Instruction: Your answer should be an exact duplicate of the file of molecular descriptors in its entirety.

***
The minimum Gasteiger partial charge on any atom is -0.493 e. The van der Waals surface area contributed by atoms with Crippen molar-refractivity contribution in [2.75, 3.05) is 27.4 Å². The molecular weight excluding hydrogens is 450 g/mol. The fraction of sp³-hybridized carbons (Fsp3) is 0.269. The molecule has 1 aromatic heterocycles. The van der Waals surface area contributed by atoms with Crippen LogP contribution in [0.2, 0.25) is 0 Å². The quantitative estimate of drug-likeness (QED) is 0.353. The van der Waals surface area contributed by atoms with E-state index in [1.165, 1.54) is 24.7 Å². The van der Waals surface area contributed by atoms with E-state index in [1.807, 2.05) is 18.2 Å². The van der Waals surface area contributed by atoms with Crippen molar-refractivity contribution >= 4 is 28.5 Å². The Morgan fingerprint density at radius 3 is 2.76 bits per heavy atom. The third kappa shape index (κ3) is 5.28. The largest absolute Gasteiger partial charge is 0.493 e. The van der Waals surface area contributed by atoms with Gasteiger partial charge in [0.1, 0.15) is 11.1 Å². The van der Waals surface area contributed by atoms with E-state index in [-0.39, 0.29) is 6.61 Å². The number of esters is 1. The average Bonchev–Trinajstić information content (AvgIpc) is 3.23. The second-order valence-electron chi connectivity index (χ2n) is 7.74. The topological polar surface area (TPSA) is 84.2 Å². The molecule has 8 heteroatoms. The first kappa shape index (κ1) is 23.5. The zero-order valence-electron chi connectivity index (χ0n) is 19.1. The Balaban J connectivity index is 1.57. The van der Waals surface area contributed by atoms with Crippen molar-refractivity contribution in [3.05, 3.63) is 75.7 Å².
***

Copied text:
The minimum Gasteiger partial charge on any atom is -0.493 e. The van der Waals surface area contributed by atoms with Crippen molar-refractivity contribution in [2.75, 3.05) is 27.4 Å². The molecular weight excluding hydrogens is 450 g/mol. The fraction of sp³-hybridized carbons (Fsp3) is 0.269. The molecule has 1 aromatic heterocycles. The van der Waals surface area contributed by atoms with Crippen LogP contribution in [0.2, 0.25) is 0 Å². The quantitative estimate of drug-likeness (QED) is 0.353. The van der Waals surface area contributed by atoms with E-state index in [1.165, 1.54) is 24.7 Å². The van der Waals surface area contributed by atoms with E-state index in [1.807, 2.05) is 18.2 Å². The van der Waals surface area contributed by atoms with Crippen molar-refractivity contribution >= 4 is 28.5 Å². The Morgan fingerprint density at radius 3 is 2.76 bits per heavy atom. The third kappa shape index (κ3) is 5.28. The largest absolute Gasteiger partial charge is 0.493 e. The van der Waals surface area contributed by atoms with Gasteiger partial charge in [0.1, 0.15) is 11.1 Å². The van der Waals surface area contributed by atoms with E-state index in [-0.39, 0.29) is 6.61 Å². The number of esters is 1. The average Bonchev–Trinajstić information content (AvgIpc) is 3.23. The second-order valence-electron chi connectivity index (χ2n) is 7.74. The topological polar surface area (TPSA) is 84.2 Å². The molecule has 8 heteroatoms. The first kappa shape index (κ1) is 23.5. The zero-order valence-electron chi connectivity index (χ0n) is 19.1. The Balaban J connectivity index is 1.57. The van der Waals surface area contributed by atoms with Crippen molar-refractivity contribution in [3.05, 3.63) is 75.7 Å².